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IDCR Director Professor Todd Landman met with the Former President of Chile, Patricio Aylwin to discuss the work of the IDCR and the importance of Chile in the larger story of democracy in the world.
President Aylwin was the first democratically elected President of Chile after the Pinochet Dictatorship, which lasted from 1973 to 1989. He was elected as a candidate from the broad coalition of opposition parties entitled Concertación.
In the meeting held at the President’s home in Santiago, a decision was taken to forge a a new relationship and formal cooperation between the IDCR and the President’s foundation Corporación Justicia y Democracia. The foundation is keen to share its archives on the last four governments and to provide an example of best practice to the world in forging democracy after a period of prolonged authoritarian rule. The IDCR is keen to nurture this new relationship, as the University of Essex has over 200 alumni from Chile and has had a large number of scholars and staff that came to the campus in the 1970s and 1980s as exiles during the dictatorship. In 2009, the University of Essex awarded an honorary degree to Michelle Bachelet, former President of Chile from 2005 to 2009, also from Concertación.
“Media Systems, Election Outcomes, and Quality of Governance”
Prof. Gabor Toka
Central European University, Budapest
Wednesday, 24th November 2010
1.00 pm until 2.30 pm
Prof. Gabor Toka is a scholar with research expertise in the areas of voting behaviour and democratic institutions, and particularly the impact of the former on the latter. He is also interested in public opinion, survey methodology, and East European politics. He is co-author of Post-Communist Party Systems: Competition, Representation, and Inter-Party Cooperation (Cambridge University Press, 1999), author or co-author of over five dozen articles on electoral behaviour, public opinion, political parties and democratic consolidation in edited volumes, political science and sociology journals.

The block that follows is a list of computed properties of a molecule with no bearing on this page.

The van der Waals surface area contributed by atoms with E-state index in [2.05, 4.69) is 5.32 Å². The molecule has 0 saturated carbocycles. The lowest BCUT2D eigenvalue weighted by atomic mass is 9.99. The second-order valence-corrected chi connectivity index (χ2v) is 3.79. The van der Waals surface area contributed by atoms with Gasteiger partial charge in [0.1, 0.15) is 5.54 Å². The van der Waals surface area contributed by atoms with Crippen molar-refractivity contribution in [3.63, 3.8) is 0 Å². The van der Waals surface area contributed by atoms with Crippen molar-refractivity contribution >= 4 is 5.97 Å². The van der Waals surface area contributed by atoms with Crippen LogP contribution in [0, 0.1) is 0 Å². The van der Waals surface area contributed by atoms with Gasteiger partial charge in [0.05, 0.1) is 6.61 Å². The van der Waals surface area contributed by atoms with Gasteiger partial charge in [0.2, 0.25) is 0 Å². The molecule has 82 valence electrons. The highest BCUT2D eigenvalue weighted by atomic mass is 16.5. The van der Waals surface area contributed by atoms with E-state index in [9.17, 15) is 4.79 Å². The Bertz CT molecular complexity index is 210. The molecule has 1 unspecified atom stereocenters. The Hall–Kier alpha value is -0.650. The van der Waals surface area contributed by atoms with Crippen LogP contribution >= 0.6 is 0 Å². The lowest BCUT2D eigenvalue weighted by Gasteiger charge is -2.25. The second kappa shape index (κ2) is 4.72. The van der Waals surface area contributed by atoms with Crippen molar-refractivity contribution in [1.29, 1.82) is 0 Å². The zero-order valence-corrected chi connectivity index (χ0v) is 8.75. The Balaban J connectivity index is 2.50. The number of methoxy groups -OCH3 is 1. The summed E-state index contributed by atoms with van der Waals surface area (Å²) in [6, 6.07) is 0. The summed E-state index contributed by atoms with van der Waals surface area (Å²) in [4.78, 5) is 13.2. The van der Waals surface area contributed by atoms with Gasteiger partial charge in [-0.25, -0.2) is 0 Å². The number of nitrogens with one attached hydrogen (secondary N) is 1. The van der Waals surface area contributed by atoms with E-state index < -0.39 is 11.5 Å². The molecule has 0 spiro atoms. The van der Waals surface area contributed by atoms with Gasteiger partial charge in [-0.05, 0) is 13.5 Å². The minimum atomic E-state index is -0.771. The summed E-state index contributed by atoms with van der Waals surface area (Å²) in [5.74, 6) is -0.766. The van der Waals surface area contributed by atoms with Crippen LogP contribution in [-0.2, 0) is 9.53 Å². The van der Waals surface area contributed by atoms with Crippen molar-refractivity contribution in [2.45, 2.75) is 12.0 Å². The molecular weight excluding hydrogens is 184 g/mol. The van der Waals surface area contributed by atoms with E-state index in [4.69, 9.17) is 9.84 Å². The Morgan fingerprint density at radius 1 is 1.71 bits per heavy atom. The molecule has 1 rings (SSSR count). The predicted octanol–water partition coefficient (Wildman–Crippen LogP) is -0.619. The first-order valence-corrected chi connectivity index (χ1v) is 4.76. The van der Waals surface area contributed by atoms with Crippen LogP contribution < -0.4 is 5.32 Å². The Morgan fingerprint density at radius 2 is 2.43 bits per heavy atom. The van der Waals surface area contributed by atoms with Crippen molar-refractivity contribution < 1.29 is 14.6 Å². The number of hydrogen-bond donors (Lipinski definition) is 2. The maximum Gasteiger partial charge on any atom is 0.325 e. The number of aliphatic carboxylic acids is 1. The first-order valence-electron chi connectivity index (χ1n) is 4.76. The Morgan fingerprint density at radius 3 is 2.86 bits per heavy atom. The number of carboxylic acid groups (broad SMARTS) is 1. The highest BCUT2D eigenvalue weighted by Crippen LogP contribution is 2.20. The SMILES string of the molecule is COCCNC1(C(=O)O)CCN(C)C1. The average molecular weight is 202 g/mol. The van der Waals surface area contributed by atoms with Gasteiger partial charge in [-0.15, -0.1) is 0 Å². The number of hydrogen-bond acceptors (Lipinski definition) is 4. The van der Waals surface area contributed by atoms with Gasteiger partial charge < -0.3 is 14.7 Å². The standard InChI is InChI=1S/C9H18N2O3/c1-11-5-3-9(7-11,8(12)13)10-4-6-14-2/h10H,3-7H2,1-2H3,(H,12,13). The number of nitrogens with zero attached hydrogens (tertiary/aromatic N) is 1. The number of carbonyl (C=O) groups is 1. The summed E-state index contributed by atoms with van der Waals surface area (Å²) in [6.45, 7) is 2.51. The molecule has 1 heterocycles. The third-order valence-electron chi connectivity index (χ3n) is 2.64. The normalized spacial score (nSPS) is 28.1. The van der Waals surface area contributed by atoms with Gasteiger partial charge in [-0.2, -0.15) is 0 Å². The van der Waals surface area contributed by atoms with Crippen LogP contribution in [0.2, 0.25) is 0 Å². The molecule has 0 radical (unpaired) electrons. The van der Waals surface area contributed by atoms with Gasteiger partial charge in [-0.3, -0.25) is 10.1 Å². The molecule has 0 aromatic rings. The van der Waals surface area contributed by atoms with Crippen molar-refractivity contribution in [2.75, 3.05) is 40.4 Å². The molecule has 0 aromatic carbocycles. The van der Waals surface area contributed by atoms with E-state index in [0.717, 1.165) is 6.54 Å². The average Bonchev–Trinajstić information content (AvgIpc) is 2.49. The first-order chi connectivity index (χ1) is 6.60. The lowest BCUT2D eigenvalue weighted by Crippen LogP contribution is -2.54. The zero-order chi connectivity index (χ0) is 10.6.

This is an event sponsored by the Department of Government and the Institute for Democracy and Conflict Resolution.
Please address questions to Dr. Thomas Scotto, Department of Government at email@example.com
Director of the IDCR Professor Todd Landman travels to Chile 21-30 November to assist in research on Chilean political parties; deliver lectures to postgraduate students on comparative methods; meet with leading Chilean political scientists, members of the Chilean Congress and members of the military; and to develop stronger links between the IDCR and different Chilean institutions.
In particular, Professor Landman will be working with La Corporación de Estudios para Latinoamérica (CIEPLAN), the Academia Nacional de Estudios Politicos y Estrategicos (ANAPE), the Institute for International Studies (IEI), the Institute for Public Affairs, and the University of Chile.
The two coordinators primarily responsible for the mission are Essex PhD graduates Dr. Miguel Angel Lopez and Dr. Jaime Baeza Freer, who are both based in Santiago.
The New York Times is reporting that the United States will prpose a four year phased withdrawal from Afghanistan. It is expected that the plan will see the conclusion of US combat activties and the withdrawal of NATO forces from the country by 2014.
For more on this story, see the New York Times.
Assessments of ongoing violence in the conflict suggest that conditions are not improving. See the BBC for a full story.
For more on the conflict in Afghanistan, please see the IDCR Afghanistan Watch pages.
IDCR Director along with Professor Rhona Smith from Northumbria University and Professor Bill Simmons from Arizona Stae University were in Oslo 1-3 November as part of the culmination of a 16 month project on human rights research methods training in China.
The project concentrated on multi-disciplinary research training for 14 Chinese academics from different disciplines who selected a wide variety of topics to research. The projects ranged from villagers affected by water pollution to occupational disease in Shanghai to an assessment of an anti-trafficking programme, and each project focused on the best way to research complex and significant problems in human rights.
Research training took place in Shanghai in April 2009, Shantou in November 2009 and on-line throughout 2010, with the final meeting in Oslo. The focus on method allowed the scholars to choose their own topics and narrow their research questions in ways that made them possible to complete within the timeframe of the project.
The project was funded by the Norwegian Centre for Human Rights through its China Programme and the Raoul Wallenberg Institute of Human Rights and Humanitarian Law through its China Cooperation Programme.